Miss Strangeworth notices that many people in the town seem disturbed, but she does not realize that her poison-pen letters are responsible for much of this disturbance. One of the earliest examples of a character who seems disturbed is Mr. Lewis the grocer.
Mr. Lewis looked worried, she thought, and for a minute she hesitated, but then she decided that he surely could not be worried over the strawberries. He looked very tired indeed....
Presumably the grocer has been the recipient of one or more of the old lady's poison-pen letters, although the reader is never informed of the message or theme. Mrs. Strangeworth also runs into Adela Harper at the grocery store.
Her hand shook slightly as she opened her pocketbook. Miss Strangeworth wondered, glancing at her quickly, if she had been taking proper care of herself. Martha Harper was not as young as she used to be, Miss Strangeworth thought.
We learn later in the story that Martha Harper must have received at least one of Miss Strangeworth's letters, and the letter the sweet, vicious old lady composes that day shows us the kind of fear and worry she is implanting in Mrs. Harper's mind. In her new letter, Miss Strangeworth writes:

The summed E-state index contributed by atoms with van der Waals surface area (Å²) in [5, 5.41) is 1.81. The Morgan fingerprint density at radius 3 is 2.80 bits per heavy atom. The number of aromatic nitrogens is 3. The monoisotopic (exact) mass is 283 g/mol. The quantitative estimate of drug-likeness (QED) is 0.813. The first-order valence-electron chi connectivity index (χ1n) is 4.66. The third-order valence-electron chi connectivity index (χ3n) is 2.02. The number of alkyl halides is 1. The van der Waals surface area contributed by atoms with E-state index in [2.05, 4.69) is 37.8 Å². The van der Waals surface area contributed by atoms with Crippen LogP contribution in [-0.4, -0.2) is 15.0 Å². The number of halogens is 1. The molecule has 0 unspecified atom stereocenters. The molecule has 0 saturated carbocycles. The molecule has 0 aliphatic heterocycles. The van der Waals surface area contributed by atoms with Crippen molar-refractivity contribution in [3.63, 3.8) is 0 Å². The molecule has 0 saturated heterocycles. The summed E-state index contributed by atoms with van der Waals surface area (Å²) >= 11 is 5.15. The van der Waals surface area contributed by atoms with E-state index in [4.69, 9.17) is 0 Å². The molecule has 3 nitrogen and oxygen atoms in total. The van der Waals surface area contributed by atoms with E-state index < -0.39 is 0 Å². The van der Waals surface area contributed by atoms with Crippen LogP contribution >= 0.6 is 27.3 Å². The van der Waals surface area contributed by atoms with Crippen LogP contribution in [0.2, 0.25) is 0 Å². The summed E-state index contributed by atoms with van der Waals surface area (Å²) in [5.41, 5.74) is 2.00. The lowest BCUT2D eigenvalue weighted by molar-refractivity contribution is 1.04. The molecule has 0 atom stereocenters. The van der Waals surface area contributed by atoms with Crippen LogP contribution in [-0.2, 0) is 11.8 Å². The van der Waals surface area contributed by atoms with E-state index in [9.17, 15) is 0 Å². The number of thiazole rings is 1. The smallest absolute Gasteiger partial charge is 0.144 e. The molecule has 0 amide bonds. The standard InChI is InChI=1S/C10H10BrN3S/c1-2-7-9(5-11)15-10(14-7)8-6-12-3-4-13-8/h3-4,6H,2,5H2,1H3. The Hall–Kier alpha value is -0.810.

Have you found out yet what they were all laughing about after you left the bridge club on Thursday? Or is the wife really the last one to know?
Obviously, Miss Harper is disturbed about at least three things. One is that her husband may be having an affair. Another is that everybody in town seems to know about it except her. And in addition, she is now suspicious of many of the women she knows, wondering which of them might be having an affair with her husband.
Miss Strangeworth has made Linda Stewart and her boyfriend Dave Harris very unhappy by writing one or more of her poison-pen letters to Linda's parents, suggesting that Linda and Dave, who are young teenagers, may be engaging in illicit sex. Linda's parents, of course, are also very disturbed and are doing their best to separate the teenagers, who are truly in love.
Judging from her output on the day of the story, Miss Strangeworth is sending out several letters just about every day. This is having the effect of making most of the people in town unhappy and paranoid. Ironically, Miss Strangeworth is aware that "many people seemed disturbed recently," but she has no idea that this is due to her letter-writing.
The ironic thing about these letters is that they could be interpreted as intended to be helpful. There are many people like Miss Strangeworth, but they don't write poison-pen letters--as far as we know.